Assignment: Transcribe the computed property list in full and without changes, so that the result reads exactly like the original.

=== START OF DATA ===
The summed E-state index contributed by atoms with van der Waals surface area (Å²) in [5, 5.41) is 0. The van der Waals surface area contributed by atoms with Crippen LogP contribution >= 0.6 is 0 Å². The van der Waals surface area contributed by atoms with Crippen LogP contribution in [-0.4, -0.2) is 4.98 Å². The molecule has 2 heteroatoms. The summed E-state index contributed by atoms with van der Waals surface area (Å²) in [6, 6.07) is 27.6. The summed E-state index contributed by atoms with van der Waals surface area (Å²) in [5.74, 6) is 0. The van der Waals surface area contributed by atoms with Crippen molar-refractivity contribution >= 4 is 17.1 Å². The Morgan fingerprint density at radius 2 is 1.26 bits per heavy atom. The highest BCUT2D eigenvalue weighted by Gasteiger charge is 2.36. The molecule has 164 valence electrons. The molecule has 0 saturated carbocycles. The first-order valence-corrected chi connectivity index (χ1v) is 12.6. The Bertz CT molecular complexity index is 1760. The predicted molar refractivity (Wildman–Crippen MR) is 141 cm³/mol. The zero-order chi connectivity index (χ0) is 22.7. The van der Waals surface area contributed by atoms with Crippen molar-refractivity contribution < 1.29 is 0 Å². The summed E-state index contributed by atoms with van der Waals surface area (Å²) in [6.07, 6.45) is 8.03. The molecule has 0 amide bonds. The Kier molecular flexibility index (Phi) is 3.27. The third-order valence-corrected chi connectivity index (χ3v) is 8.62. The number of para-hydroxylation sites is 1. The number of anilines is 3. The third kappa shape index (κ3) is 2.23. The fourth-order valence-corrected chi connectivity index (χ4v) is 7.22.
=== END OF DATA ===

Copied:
The summed E-state index contributed by atoms with van der Waals surface area (Å²) in [5, 5.41) is 0. The van der Waals surface area contributed by atoms with Crippen LogP contribution >= 0.6 is 0 Å². The van der Waals surface area contributed by atoms with Crippen LogP contribution in [-0.4, -0.2) is 4.98 Å². The molecule has 2 heteroatoms. The summed E-state index contributed by atoms with van der Waals surface area (Å²) in [6, 6.07) is 27.6. The summed E-state index contributed by atoms with van der Waals surface area (Å²) in [5.74, 6) is 0. The van der Waals surface area contributed by atoms with Crippen molar-refractivity contribution >= 4 is 17.1 Å². The Morgan fingerprint density at radius 2 is 1.26 bits per heavy atom. The highest BCUT2D eigenvalue weighted by Gasteiger charge is 2.36. The molecule has 164 valence electrons. The molecule has 0 saturated carbocycles. The first-order valence-corrected chi connectivity index (χ1v) is 12.6. The Bertz CT molecular complexity index is 1760. The predicted molar refractivity (Wildman–Crippen MR) is 141 cm³/mol. The zero-order chi connectivity index (χ0) is 22.7. The van der Waals surface area contributed by atoms with Crippen molar-refractivity contribution < 1.29 is 0 Å². The summed E-state index contributed by atoms with van der Waals surface area (Å²) in [6.07, 6.45) is 8.03. The molecule has 0 amide bonds. The Kier molecular flexibility index (Phi) is 3.27. The third-order valence-corrected chi connectivity index (χ3v) is 8.62. The number of para-hydroxylation sites is 1. The number of anilines is 3. The third kappa shape index (κ3) is 2.23. The fourth-order valence-corrected chi connectivity index (χ4v) is 7.22.